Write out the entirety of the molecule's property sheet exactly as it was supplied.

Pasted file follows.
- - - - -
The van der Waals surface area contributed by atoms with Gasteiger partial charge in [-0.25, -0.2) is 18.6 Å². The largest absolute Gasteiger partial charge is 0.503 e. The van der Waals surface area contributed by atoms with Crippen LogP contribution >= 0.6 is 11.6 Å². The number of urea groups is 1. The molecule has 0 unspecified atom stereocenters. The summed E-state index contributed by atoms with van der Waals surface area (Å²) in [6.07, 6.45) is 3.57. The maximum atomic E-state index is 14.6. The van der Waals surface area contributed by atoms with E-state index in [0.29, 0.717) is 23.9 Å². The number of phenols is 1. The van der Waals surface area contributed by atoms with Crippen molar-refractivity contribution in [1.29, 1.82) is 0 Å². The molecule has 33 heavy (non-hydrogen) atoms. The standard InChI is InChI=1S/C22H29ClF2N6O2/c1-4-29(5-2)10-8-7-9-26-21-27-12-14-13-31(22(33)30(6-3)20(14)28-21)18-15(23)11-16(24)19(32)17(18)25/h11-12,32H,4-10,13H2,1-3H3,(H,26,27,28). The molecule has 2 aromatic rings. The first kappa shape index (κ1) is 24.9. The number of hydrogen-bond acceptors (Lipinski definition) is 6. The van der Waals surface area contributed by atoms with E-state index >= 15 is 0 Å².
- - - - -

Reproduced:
The van der Waals surface area contributed by atoms with Gasteiger partial charge in [-0.25, -0.2) is 18.6 Å². The largest absolute Gasteiger partial charge is 0.503 e. The van der Waals surface area contributed by atoms with Crippen LogP contribution >= 0.6 is 11.6 Å². The number of urea groups is 1. The molecule has 0 unspecified atom stereocenters. The summed E-state index contributed by atoms with van der Waals surface area (Å²) in [6.07, 6.45) is 3.57. The maximum atomic E-state index is 14.6. The van der Waals surface area contributed by atoms with E-state index in [0.29, 0.717) is 23.9 Å². The number of phenols is 1. The van der Waals surface area contributed by atoms with Crippen molar-refractivity contribution in [1.29, 1.82) is 0 Å². The molecule has 33 heavy (non-hydrogen) atoms. The standard InChI is InChI=1S/C22H29ClF2N6O2/c1-4-29(5-2)10-8-7-9-26-21-27-12-14-13-31(22(33)30(6-3)20(14)28-21)18-15(23)11-16(24)19(32)17(18)25/h11-12,32H,4-10,13H2,1-3H3,(H,26,27,28). The molecule has 2 aromatic rings. The first kappa shape index (κ1) is 24.9. The number of hydrogen-bond acceptors (Lipinski definition) is 6. The van der Waals surface area contributed by atoms with E-state index >= 15 is 0 Å².